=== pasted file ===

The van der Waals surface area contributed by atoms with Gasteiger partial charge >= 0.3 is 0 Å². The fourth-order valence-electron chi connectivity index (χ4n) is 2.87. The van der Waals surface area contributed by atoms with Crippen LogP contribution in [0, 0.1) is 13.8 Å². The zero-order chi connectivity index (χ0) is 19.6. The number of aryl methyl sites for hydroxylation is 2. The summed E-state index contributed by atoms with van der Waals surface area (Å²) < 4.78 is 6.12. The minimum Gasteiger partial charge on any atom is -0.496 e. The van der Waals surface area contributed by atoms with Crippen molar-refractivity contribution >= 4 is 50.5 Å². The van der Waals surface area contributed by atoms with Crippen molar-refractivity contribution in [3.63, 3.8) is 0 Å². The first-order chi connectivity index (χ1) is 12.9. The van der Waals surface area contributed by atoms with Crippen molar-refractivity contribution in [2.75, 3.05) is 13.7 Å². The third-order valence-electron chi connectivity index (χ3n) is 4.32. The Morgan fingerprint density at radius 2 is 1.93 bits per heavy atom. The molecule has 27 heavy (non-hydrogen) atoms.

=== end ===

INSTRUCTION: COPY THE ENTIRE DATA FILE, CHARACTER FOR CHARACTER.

The van der Waals surface area contributed by atoms with Gasteiger partial charge >= 0.3 is 0 Å². The fourth-order valence-electron chi connectivity index (χ4n) is 2.87. The van der Waals surface area contributed by atoms with Crippen LogP contribution in [0, 0.1) is 13.8 Å². The zero-order chi connectivity index (χ0) is 19.6. The number of aryl methyl sites for hydroxylation is 2. The summed E-state index contributed by atoms with van der Waals surface area (Å²) < 4.78 is 6.12. The minimum Gasteiger partial charge on any atom is -0.496 e. The van der Waals surface area contributed by atoms with Crippen molar-refractivity contribution >= 4 is 50.5 Å². The van der Waals surface area contributed by atoms with Crippen molar-refractivity contribution in [3.63, 3.8) is 0 Å². The first-order chi connectivity index (χ1) is 12.9. The van der Waals surface area contributed by atoms with Crippen molar-refractivity contribution in [2.75, 3.05) is 13.7 Å². The third-order valence-electron chi connectivity index (χ3n) is 4.32. The Morgan fingerprint density at radius 2 is 1.93 bits per heavy atom. The molecule has 27 heavy (non-hydrogen) atoms.